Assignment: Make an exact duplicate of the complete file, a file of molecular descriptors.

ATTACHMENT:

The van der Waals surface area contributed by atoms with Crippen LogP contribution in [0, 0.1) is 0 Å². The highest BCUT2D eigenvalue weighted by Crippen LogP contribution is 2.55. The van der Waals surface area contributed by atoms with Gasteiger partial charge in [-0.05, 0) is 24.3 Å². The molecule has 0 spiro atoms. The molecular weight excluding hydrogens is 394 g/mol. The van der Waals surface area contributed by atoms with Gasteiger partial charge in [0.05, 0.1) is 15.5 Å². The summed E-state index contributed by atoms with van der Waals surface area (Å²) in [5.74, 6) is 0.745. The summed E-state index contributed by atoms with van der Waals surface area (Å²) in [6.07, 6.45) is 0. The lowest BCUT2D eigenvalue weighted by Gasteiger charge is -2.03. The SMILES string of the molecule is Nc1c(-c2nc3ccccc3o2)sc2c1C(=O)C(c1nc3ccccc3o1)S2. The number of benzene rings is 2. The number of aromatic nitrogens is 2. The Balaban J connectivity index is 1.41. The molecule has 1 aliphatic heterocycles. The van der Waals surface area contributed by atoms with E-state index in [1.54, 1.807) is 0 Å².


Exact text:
The van der Waals surface area contributed by atoms with Crippen LogP contribution in [0, 0.1) is 0 Å². The highest BCUT2D eigenvalue weighted by Crippen LogP contribution is 2.55. The van der Waals surface area contributed by atoms with Gasteiger partial charge in [-0.05, 0) is 24.3 Å². The molecule has 0 spiro atoms. The molecular weight excluding hydrogens is 394 g/mol. The van der Waals surface area contributed by atoms with Gasteiger partial charge in [0.05, 0.1) is 15.5 Å². The summed E-state index contributed by atoms with van der Waals surface area (Å²) in [5.74, 6) is 0.745. The summed E-state index contributed by atoms with van der Waals surface area (Å²) in [6.07, 6.45) is 0. The lowest BCUT2D eigenvalue weighted by Gasteiger charge is -2.03. The SMILES string of the molecule is Nc1c(-c2nc3ccccc3o2)sc2c1C(=O)C(c1nc3ccccc3o1)S2. The number of benzene rings is 2. The number of aromatic nitrogens is 2. The Balaban J connectivity index is 1.41. The molecule has 1 aliphatic heterocycles. The van der Waals surface area contributed by atoms with E-state index in [1.54, 1.807) is 0 Å².